Minister Roban To Table Debt Collection Act

November 8, 2018 | 1 Comment

On November 9th, the Minister of Home Affairs Walter Roban will table the Bill entitled: ‘Debt Collection Act 2018’. The Bill provides a comprehensive licensing regulatory framework for those entities engaging in Debt Collection.

The Ministry said, “This Bill represents the first tranche of proposals to address the Government’s 2017 Throne Speech commitment to, ‘introduce regulations for debt collection agencies; regulate payday lenders who lend money at extraordinary interest rates; and bring banking, insurance and other financial service conduct under the umbrella of an updated Consumer Protection Act.’

“Further legislation will be proposed at a later date to address consumer services provided by the banking, insurance and other financial service industries after consultation with the public and private sector stakeholder groups.

“The purpose of the Bill is to provide legislative provisions that will govern the whole debt recovery process and provide for legal enforcement by Consumer Affairs as the Licensing Authority. This Bill will ensure that inadequate or unfair debt collection processes are addressed, such as:

“The proper verification of debt, which will require that the debt collection agency:

  • [1] have proper documentation from the creditor to verify the debt is owed,
  • [2] recognise the debtor’s right to review the paperwork from the creditor,
  • [3] provide proper accounting of debt and interest repayments documentation to the debtor.

“The Bill will make the following practices unlawful. These contraventions will also extend to all creditors:

  • Predatory lending, including: applying excessive interest rates and penalties that cause or is likely to cause substantial financial harm not reasonably avoidable by the debtor;
  • Misrepresenting or deceiving a debtor by making false statements, lying to a debtor or in any way using deceit in his or her attempt to collect the debt;
  • Making harassing phone calls;
  • Using deceptive documents;
  • Misrepresenting the amount owed;
  • Providing information with third parties without the express consent of the debtor

“On July 27th, 2018 the Ministry of Home Affairs launched a public consultation on the proposed implementation of the Debt Collection Bill 2018. The consultative process ran for a six week period ending on September 14, 2018. Submissions were received from four organizations representing their members’ input, three law firms, five local businesses and one individual.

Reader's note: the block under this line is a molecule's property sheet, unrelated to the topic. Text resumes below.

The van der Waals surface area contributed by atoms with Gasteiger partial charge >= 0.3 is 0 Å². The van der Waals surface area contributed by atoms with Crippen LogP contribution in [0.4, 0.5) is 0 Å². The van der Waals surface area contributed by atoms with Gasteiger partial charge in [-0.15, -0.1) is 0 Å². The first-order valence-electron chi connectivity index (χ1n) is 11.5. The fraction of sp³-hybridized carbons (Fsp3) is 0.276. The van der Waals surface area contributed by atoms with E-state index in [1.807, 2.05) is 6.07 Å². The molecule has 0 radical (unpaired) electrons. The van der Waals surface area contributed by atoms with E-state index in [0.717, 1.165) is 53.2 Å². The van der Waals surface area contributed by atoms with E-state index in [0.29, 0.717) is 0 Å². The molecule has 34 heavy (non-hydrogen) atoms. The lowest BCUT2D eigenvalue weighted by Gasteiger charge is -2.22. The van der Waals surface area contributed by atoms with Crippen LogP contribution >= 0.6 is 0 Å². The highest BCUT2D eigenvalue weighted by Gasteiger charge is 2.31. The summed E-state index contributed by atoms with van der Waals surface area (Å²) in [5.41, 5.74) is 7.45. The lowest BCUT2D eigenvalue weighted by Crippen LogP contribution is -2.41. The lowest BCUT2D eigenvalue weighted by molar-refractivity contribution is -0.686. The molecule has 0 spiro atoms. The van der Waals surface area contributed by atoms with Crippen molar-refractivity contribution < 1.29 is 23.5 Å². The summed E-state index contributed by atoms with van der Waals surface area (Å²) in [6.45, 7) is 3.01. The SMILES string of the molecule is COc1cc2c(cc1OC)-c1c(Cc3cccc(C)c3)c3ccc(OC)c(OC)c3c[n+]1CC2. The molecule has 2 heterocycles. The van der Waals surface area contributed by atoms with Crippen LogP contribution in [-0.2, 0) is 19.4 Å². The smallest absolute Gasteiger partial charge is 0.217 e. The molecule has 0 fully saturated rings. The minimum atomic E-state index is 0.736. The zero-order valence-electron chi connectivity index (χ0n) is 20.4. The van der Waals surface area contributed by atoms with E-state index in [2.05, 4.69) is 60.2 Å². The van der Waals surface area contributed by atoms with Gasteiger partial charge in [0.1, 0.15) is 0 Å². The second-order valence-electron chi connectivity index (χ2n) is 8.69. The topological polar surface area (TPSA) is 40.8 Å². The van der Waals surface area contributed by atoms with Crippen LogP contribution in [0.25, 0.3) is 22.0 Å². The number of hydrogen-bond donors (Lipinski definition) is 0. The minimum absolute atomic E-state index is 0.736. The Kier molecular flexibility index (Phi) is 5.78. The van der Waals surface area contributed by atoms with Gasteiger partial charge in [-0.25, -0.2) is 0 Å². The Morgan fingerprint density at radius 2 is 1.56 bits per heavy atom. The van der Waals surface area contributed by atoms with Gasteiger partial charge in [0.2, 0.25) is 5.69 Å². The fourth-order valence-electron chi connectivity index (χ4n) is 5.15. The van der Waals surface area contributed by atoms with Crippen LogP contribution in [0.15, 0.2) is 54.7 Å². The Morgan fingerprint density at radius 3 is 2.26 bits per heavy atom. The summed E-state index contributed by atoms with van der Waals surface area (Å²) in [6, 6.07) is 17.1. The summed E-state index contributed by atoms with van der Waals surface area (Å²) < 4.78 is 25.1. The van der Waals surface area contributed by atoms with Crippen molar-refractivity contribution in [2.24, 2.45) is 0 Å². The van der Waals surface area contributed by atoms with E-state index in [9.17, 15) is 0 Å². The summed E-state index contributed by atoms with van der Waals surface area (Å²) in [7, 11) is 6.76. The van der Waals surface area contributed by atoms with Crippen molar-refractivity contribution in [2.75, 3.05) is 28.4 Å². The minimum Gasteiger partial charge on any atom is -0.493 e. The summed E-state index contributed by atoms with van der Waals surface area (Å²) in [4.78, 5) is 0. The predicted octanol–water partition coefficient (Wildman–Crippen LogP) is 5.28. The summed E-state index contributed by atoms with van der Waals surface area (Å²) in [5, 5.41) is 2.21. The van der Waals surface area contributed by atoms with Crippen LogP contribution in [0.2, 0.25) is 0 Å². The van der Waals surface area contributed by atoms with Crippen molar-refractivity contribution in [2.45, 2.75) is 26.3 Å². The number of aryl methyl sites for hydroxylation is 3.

“The Minister of Home Affairs wishes to express his sincere thanks to those who took the time to participate in the consultative process. Their contributions were invaluable in helping shape the Bill, and amendments have been made where appropriate based on their input. Those who contributed to the consultation will see changes to reflect part or all of their recommendations within the Bill.

“Some of the more significant elements of the Bill are, as follows:

  • Debt Collectors will be required to have trust accounts and proper accounting practices.
  • Debtors will now have the right to lodge a complaint against debt collectors with the Authority who will investigate and apply the appropriate remedy.
  • Fees and commissions charged to the debtor will now be legislated. The Bill only allows debt collection agencies to charge a commission fee to the maximum of 20% of the original amount of the debt payable only once. A monthly administrative fee can be charged to the maximum of 2% of the debt outstanding payable only if administrative costs arise that relate to the necessity for the debt collector to communicate with the debtor in that month.
  • Debtors will have the right to validate the debt paperwork sent by the creditor and to dispute the debt or any portion of it.

“This Debt Collection Bill 2018 encompasses the Government’s firm commitment to protect the rights of consumers by enacting legislation which contains basic obligations owed by those who provide credit and debt collection services.”

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  1. Joe Bloggs says:

    “The Bill will make the following practices unlawful. These contraventions will also extend to all creditors:

    Predatory lending, including: applying excessive interest rates and penalties that cause or is likely to cause substantial financial harm not reasonably avoidable by the debtor;

    Misrepresenting or deceiving a debtor by making false statements, lying to a debtor or in any way using deceit in his or her attempt to collect the debt;

    Making harassing phone calls;

    Using deceptive documents;

    Misrepresenting the amount owed;

    Providing information with third parties without the express consent of the debtor”

    1 what does “applying excessive interest rates and penalties that cause or is likely to cause substantial financial harm” mean? Does that mean I can charge 18% interest to a re-insurance company executive but not to a construction worker? That would be counter to good business practice. What if the borrower misrepresents his or her financial position to me?

    2 “Misrepresenting or deceiving a debtor” is already illegal.

    3 “Making harassing phone calls” is already illegal.

    4 “Using deceptive documents” is already illegal.

    5 Intentionally “Misrepresenting the amount owed” is called fraud.

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